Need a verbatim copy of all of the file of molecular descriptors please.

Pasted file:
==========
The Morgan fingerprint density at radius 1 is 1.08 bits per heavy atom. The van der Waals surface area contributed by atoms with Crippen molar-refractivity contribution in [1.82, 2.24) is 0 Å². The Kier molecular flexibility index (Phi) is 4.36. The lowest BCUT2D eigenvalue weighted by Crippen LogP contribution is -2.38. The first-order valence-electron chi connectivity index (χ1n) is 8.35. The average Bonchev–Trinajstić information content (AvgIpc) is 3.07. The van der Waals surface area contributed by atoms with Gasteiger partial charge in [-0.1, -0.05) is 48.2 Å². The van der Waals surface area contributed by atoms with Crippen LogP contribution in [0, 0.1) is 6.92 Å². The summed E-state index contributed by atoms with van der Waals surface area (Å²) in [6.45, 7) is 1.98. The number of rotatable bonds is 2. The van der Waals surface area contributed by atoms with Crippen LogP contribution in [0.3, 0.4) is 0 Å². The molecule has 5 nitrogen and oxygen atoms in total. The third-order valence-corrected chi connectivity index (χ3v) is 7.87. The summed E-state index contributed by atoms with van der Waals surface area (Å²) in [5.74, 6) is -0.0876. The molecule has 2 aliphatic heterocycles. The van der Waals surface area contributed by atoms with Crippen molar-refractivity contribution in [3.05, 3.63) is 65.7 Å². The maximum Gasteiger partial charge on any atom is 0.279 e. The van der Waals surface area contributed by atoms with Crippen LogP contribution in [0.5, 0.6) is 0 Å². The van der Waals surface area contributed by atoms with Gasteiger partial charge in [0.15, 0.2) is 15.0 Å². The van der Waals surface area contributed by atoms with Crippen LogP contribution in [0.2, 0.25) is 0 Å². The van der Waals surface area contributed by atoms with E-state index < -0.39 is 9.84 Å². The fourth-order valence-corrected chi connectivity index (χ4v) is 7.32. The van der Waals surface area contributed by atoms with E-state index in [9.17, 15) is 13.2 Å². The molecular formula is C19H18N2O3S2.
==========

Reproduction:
The Morgan fingerprint density at radius 1 is 1.08 bits per heavy atom. The van der Waals surface area contributed by atoms with Crippen molar-refractivity contribution in [1.82, 2.24) is 0 Å². The Kier molecular flexibility index (Phi) is 4.36. The lowest BCUT2D eigenvalue weighted by Crippen LogP contribution is -2.38. The first-order valence-electron chi connectivity index (χ1n) is 8.35. The average Bonchev–Trinajstić information content (AvgIpc) is 3.07. The van der Waals surface area contributed by atoms with Gasteiger partial charge in [-0.1, -0.05) is 48.2 Å². The van der Waals surface area contributed by atoms with Crippen LogP contribution in [0, 0.1) is 6.92 Å². The summed E-state index contributed by atoms with van der Waals surface area (Å²) in [6.45, 7) is 1.98. The number of rotatable bonds is 2. The van der Waals surface area contributed by atoms with Crippen LogP contribution in [0.3, 0.4) is 0 Å². The molecule has 5 nitrogen and oxygen atoms in total. The third-order valence-corrected chi connectivity index (χ3v) is 7.87. The summed E-state index contributed by atoms with van der Waals surface area (Å²) in [5.74, 6) is -0.0876. The molecule has 2 aliphatic heterocycles. The van der Waals surface area contributed by atoms with Crippen molar-refractivity contribution in [3.05, 3.63) is 65.7 Å². The maximum Gasteiger partial charge on any atom is 0.279 e. The van der Waals surface area contributed by atoms with Crippen LogP contribution in [0.5, 0.6) is 0 Å². The van der Waals surface area contributed by atoms with Gasteiger partial charge in [0.15, 0.2) is 15.0 Å². The van der Waals surface area contributed by atoms with Crippen LogP contribution in [0.2, 0.25) is 0 Å². The van der Waals surface area contributed by atoms with E-state index < -0.39 is 9.84 Å². The fourth-order valence-corrected chi connectivity index (χ4v) is 7.32. The van der Waals surface area contributed by atoms with E-state index in [9.17, 15) is 13.2 Å². The molecular formula is C19H18N2O3S2.